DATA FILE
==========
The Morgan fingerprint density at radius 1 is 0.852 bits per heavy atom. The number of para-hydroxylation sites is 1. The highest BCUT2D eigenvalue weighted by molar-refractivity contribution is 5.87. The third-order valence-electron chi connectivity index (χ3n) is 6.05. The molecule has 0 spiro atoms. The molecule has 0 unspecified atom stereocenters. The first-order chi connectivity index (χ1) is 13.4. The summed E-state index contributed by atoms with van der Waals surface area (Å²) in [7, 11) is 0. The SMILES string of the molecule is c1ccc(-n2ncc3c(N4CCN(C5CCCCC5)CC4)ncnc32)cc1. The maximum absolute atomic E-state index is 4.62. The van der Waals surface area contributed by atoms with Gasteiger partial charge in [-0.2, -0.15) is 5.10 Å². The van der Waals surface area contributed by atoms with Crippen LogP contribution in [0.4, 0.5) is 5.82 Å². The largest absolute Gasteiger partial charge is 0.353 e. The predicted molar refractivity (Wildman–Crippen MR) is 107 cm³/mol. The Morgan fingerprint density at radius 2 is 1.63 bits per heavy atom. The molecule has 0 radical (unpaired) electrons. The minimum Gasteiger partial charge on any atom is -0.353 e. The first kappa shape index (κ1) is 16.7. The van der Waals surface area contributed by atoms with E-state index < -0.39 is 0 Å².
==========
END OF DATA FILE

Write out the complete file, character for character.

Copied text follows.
The Morgan fingerprint density at radius 1 is 0.852 bits per heavy atom. The number of para-hydroxylation sites is 1. The highest BCUT2D eigenvalue weighted by molar-refractivity contribution is 5.87. The third-order valence-electron chi connectivity index (χ3n) is 6.05. The molecule has 0 spiro atoms. The molecule has 0 unspecified atom stereocenters. The first-order chi connectivity index (χ1) is 13.4. The summed E-state index contributed by atoms with van der Waals surface area (Å²) in [7, 11) is 0. The SMILES string of the molecule is c1ccc(-n2ncc3c(N4CCN(C5CCCCC5)CC4)ncnc32)cc1. The maximum absolute atomic E-state index is 4.62. The van der Waals surface area contributed by atoms with Gasteiger partial charge in [-0.2, -0.15) is 5.10 Å². The van der Waals surface area contributed by atoms with Crippen LogP contribution in [0.4, 0.5) is 5.82 Å². The largest absolute Gasteiger partial charge is 0.353 e. The predicted molar refractivity (Wildman–Crippen MR) is 107 cm³/mol. The Morgan fingerprint density at radius 2 is 1.63 bits per heavy atom. The molecule has 0 radical (unpaired) electrons. The minimum Gasteiger partial charge on any atom is -0.353 e. The first kappa shape index (κ1) is 16.7. The van der Waals surface area contributed by atoms with E-state index < -0.39 is 0 Å².